It’s been a very dry May across the Southeast so far. I was driving back to Athens from Quincy FL today and noted the large plumes of dust behind the tractors out planting in the fields in southwest Georgia. The radar-based precipitation map from the National Weather Service shows that many areas have received no rain at all this month. The Lawn and Garden Moisture Index from AgroClimate shows that many areas are in the range of -1.5 to -2.0, indicating that rainfall or irrigation is needed to help protect lawns and crops.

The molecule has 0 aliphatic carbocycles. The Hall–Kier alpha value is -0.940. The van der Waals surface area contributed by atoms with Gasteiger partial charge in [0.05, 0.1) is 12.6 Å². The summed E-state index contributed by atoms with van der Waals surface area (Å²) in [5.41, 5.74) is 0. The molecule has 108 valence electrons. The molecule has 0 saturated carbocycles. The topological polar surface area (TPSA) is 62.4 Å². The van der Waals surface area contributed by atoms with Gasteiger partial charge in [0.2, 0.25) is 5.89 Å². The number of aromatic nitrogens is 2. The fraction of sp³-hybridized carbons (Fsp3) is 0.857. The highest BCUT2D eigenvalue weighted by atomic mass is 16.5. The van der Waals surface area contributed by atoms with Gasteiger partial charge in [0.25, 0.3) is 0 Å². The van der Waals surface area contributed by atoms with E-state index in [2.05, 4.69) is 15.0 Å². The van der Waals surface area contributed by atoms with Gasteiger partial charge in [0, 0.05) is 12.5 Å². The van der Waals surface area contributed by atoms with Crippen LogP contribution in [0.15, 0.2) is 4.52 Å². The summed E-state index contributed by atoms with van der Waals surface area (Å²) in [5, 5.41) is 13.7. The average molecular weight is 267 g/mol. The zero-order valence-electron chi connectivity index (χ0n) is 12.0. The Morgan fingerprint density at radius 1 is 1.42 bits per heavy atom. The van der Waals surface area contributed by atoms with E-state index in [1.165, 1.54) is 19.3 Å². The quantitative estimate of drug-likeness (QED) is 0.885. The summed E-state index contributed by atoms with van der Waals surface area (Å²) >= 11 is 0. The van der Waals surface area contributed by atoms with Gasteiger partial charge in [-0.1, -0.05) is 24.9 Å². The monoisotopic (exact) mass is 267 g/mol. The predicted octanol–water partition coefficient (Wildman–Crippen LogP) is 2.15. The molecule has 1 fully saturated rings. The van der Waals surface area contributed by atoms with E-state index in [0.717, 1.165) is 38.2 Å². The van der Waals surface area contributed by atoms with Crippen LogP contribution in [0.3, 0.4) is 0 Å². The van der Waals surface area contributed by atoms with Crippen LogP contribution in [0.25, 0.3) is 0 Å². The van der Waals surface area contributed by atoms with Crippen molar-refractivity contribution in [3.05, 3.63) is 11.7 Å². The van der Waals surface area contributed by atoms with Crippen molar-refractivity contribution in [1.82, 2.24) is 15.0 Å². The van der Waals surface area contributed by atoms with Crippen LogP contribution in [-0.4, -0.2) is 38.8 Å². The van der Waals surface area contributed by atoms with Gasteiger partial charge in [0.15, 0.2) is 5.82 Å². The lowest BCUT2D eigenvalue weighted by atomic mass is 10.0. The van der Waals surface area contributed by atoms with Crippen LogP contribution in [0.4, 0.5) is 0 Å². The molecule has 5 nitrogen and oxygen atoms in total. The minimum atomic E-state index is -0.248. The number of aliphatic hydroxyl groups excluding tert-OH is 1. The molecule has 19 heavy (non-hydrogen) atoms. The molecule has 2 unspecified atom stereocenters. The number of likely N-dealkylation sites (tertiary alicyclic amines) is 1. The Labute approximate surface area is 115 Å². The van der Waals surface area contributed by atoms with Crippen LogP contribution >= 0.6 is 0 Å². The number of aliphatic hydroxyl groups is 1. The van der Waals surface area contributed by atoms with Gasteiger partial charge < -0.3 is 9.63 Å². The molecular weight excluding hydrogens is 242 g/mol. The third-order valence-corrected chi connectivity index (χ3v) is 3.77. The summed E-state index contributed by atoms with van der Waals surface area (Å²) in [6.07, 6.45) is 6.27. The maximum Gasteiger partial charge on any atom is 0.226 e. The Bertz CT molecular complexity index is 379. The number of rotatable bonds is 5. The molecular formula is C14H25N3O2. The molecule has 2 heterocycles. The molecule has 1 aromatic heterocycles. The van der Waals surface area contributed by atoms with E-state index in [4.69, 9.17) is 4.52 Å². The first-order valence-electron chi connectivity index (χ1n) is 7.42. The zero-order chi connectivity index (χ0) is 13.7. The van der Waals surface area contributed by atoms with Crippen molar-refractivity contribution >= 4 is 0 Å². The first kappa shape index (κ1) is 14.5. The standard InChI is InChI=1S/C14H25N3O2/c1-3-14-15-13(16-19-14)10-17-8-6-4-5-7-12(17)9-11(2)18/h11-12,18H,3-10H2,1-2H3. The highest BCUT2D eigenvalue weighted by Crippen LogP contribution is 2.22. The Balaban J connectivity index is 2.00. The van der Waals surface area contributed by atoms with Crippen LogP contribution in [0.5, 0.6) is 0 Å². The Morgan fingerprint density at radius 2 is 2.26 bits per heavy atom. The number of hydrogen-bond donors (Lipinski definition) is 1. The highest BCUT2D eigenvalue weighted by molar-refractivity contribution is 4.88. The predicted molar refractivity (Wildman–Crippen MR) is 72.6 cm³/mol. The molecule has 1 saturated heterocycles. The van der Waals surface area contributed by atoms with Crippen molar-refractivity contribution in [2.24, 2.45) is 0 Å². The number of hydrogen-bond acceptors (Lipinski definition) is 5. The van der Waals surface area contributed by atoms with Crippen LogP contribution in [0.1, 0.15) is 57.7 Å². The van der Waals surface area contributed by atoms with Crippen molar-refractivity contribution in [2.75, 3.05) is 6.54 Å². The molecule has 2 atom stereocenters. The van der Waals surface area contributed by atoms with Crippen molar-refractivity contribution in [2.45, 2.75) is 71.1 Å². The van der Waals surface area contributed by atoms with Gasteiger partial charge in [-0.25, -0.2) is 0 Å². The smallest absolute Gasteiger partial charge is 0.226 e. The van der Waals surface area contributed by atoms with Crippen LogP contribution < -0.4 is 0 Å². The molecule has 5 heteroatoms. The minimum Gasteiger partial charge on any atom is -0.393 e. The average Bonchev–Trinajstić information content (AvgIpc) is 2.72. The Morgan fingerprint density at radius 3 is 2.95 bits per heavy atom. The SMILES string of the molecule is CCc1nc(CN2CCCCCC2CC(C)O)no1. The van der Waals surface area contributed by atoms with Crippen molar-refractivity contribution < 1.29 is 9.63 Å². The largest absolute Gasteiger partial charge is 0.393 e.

Some of the Extension agents have commented this week on the need for rain. Andy Shirley of Mitchell County posted a blog on calculating the amount of water needed for corn at https://site.extension.uga.edu/mitchellag/2015/05/water-needed-in-corn/. Calvin Perry, the superintendent at UGA’s Stripling Irrigation Park, noted that right now corn needs about 1/4 inch a day (the amount depends on the planting date and current growth stage). With almost no rain so far this month, and less than an inch forecast for the next week in many areas, irrigation will be needed to help the corn maintain its yield potential. Calvin also noted that you need to factor in the efficiency of your irrigation system when computing how much water you need to use for irrigation. By comparison, Jay Hathorn posted an article (https://site.extension.uga.edu/nochaway/2015/05/early-season-irrigation-for-peanuts/) in the Nochaway Ag Update on peanuts, noting that the recent dry weather has been great for farmers getting their peanut fields planted and that early in the life cycle of peanuts not much water is needed.